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Storm-Affected Stations Recovering

CPB issues assistance grants to WNYC, WNET

Stations in the areas affected by Hurricane Sandy continue to return to the air on their own frequencies, like WFMU(FM) in Jersey City, N.J.

New York Public Radio WNYC(FM/AM) is another one of those. It had continued operating on its FM frequency once its transmitter site was flooded. Laura Walker, chief executive of New York Public Radio, estimated WNYC’s costs for covering the storm at $300,000 to $500,000, and perhaps $300,000 for repairing its AM transmitter, reported the New York Times.

Some of those costs will be defrayed.

The Corporation for Public Broadcasting okayed assistance grants of $250,000 each to WNET and WNYC to support their efforts to provide listener and viewers in the New York and New Jersey metros with continued news and information about relief and recovery efforts following Hurricane Sandy.

Public radio station WNYC has reporters stationed throughout New York and New Jersey to provide updates on the recovery process and connect listeners to emergency resources. The station has aired all recent press conferences by elected officials and has featured interviews with key officials.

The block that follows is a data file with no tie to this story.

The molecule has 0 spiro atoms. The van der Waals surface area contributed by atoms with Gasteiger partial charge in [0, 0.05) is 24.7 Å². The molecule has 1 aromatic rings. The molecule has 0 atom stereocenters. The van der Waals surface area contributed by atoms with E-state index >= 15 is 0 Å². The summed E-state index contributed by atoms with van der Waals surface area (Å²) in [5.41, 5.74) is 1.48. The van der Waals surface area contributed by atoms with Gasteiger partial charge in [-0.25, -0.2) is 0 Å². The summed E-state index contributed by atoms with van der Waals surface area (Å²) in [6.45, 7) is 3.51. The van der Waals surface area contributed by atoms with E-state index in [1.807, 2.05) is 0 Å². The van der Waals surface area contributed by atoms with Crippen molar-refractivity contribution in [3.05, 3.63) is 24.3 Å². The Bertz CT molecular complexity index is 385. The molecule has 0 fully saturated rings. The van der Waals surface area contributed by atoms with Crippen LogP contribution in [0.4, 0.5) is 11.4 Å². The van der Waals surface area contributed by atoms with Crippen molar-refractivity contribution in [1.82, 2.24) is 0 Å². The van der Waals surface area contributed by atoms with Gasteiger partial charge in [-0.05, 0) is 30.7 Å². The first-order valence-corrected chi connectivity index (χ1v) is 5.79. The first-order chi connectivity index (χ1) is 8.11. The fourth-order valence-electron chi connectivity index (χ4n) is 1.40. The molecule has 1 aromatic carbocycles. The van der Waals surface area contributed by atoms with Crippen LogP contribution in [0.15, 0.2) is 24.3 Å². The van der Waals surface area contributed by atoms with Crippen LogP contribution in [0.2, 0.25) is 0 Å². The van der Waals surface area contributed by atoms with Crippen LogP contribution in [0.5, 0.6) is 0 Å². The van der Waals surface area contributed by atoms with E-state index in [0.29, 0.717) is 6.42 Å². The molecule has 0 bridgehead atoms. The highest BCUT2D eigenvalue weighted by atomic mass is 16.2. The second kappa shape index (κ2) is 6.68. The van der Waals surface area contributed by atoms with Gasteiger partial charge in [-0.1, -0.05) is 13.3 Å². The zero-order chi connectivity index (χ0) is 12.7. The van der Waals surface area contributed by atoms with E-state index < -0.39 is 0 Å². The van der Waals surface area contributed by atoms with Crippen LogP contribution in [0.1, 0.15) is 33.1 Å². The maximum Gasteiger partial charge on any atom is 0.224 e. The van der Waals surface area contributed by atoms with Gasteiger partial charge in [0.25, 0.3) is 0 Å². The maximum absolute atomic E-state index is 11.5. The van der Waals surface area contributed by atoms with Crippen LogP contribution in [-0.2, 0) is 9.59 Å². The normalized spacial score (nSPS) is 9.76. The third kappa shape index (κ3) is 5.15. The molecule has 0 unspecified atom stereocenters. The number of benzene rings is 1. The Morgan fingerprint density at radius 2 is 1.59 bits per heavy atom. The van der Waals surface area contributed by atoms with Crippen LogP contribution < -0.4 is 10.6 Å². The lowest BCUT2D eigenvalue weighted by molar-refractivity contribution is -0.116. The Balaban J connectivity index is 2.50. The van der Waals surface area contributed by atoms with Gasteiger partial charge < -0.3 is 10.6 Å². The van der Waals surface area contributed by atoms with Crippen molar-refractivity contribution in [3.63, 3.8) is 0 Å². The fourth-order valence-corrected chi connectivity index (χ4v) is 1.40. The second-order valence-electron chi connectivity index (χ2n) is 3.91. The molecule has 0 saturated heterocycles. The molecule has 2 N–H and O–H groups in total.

WNYC also created a number of maps that helped online audiences follow the path of the storm and track storm surges and flooding throughout New York and New Jersey. Currently a “transit tracker” is keeping people up to date on the status of mass transportation systems, while a map of the five New York City boroughs is providing a color-coded update on traffic jams, according to CPB.

On television, WNET and WNET-owned NJTV began broadcasting extensive Hurricane Sandy coverage last Sunday and continued throughout the duration of the storm with live updates, programming and press conferences with Governor Christie and other state and local officials. In addition, NJTV provided streaming coverage on their website.

Also, the FCC has issued four more STAs to help radio stations with their restoration efforts and reach out their communities.